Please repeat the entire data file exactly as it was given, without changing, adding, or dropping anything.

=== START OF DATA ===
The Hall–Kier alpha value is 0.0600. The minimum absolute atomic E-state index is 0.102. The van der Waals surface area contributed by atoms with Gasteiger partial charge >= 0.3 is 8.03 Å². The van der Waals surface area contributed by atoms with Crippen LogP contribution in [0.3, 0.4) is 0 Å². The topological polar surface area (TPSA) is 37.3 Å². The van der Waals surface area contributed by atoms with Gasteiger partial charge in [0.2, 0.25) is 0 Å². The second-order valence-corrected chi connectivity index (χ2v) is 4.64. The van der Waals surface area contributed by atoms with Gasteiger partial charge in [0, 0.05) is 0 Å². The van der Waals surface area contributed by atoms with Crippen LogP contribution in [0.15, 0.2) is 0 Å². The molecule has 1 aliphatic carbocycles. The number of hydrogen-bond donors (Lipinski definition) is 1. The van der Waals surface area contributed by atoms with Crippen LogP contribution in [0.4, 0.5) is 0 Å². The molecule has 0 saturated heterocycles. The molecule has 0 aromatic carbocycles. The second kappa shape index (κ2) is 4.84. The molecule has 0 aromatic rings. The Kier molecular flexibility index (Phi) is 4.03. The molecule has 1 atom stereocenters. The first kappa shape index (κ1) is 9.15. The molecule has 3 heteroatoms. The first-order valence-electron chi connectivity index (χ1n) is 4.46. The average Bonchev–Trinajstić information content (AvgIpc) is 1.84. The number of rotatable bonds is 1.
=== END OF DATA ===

The Hall–Kier alpha value is 0.0600. The minimum absolute atomic E-state index is 0.102. The van der Waals surface area contributed by atoms with Gasteiger partial charge >= 0.3 is 8.03 Å². The van der Waals surface area contributed by atoms with Crippen LogP contribution in [0.3, 0.4) is 0 Å². The topological polar surface area (TPSA) is 37.3 Å². The van der Waals surface area contributed by atoms with Gasteiger partial charge in [0.2, 0.25) is 0 Å². The second-order valence-corrected chi connectivity index (χ2v) is 4.64. The van der Waals surface area contributed by atoms with Gasteiger partial charge in [0, 0.05) is 0 Å². The van der Waals surface area contributed by atoms with Crippen LogP contribution in [0.15, 0.2) is 0 Å². The molecule has 1 aliphatic carbocycles. The number of hydrogen-bond donors (Lipinski definition) is 1. The van der Waals surface area contributed by atoms with Crippen LogP contribution in [0.4, 0.5) is 0 Å². The molecule has 0 saturated heterocycles. The molecule has 0 aromatic carbocycles. The second kappa shape index (κ2) is 4.84. The molecule has 0 aromatic rings. The Kier molecular flexibility index (Phi) is 4.03. The molecule has 1 atom stereocenters. The first kappa shape index (κ1) is 9.15. The molecule has 3 heteroatoms. The first-order valence-electron chi connectivity index (χ1n) is 4.46. The average Bonchev–Trinajstić information content (AvgIpc) is 1.84. The number of rotatable bonds is 1.